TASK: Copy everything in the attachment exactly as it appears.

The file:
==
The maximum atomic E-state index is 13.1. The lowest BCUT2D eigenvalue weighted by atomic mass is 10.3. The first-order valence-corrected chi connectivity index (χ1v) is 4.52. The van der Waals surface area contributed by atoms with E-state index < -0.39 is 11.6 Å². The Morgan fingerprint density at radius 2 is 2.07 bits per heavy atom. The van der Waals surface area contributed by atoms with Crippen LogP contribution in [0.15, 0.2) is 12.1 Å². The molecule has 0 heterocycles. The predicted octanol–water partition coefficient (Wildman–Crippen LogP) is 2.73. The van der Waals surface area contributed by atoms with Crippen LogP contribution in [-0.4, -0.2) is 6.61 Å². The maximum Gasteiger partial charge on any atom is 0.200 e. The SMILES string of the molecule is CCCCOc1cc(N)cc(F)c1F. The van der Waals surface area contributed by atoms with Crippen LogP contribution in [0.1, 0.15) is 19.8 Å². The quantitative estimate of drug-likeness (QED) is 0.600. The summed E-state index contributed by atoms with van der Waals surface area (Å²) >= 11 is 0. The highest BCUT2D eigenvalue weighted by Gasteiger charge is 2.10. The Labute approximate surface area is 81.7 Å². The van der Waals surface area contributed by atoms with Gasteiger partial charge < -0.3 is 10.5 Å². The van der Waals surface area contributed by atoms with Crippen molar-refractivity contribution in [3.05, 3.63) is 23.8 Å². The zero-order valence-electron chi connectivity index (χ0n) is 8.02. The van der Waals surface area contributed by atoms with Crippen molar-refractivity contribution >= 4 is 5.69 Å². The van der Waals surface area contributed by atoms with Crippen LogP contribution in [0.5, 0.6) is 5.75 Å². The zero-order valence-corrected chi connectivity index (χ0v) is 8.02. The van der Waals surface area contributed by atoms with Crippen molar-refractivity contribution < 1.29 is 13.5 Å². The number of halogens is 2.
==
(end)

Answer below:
The maximum atomic E-state index is 13.1. The lowest BCUT2D eigenvalue weighted by atomic mass is 10.3. The first-order valence-corrected chi connectivity index (χ1v) is 4.52. The van der Waals surface area contributed by atoms with E-state index < -0.39 is 11.6 Å². The Morgan fingerprint density at radius 2 is 2.07 bits per heavy atom. The van der Waals surface area contributed by atoms with Crippen LogP contribution in [0.15, 0.2) is 12.1 Å². The molecule has 0 heterocycles. The predicted octanol–water partition coefficient (Wildman–Crippen LogP) is 2.73. The van der Waals surface area contributed by atoms with Crippen LogP contribution in [-0.4, -0.2) is 6.61 Å². The maximum Gasteiger partial charge on any atom is 0.200 e. The SMILES string of the molecule is CCCCOc1cc(N)cc(F)c1F. The van der Waals surface area contributed by atoms with Crippen LogP contribution in [0.1, 0.15) is 19.8 Å². The quantitative estimate of drug-likeness (QED) is 0.600. The summed E-state index contributed by atoms with van der Waals surface area (Å²) >= 11 is 0. The highest BCUT2D eigenvalue weighted by Gasteiger charge is 2.10. The Labute approximate surface area is 81.7 Å². The van der Waals surface area contributed by atoms with Gasteiger partial charge < -0.3 is 10.5 Å². The van der Waals surface area contributed by atoms with Crippen molar-refractivity contribution in [3.05, 3.63) is 23.8 Å². The zero-order valence-electron chi connectivity index (χ0n) is 8.02. The van der Waals surface area contributed by atoms with Crippen molar-refractivity contribution >= 4 is 5.69 Å². The van der Waals surface area contributed by atoms with Crippen LogP contribution in [0.5, 0.6) is 5.75 Å². The zero-order valence-corrected chi connectivity index (χ0v) is 8.02. The van der Waals surface area contributed by atoms with Crippen molar-refractivity contribution < 1.29 is 13.5 Å². The number of halogens is 2.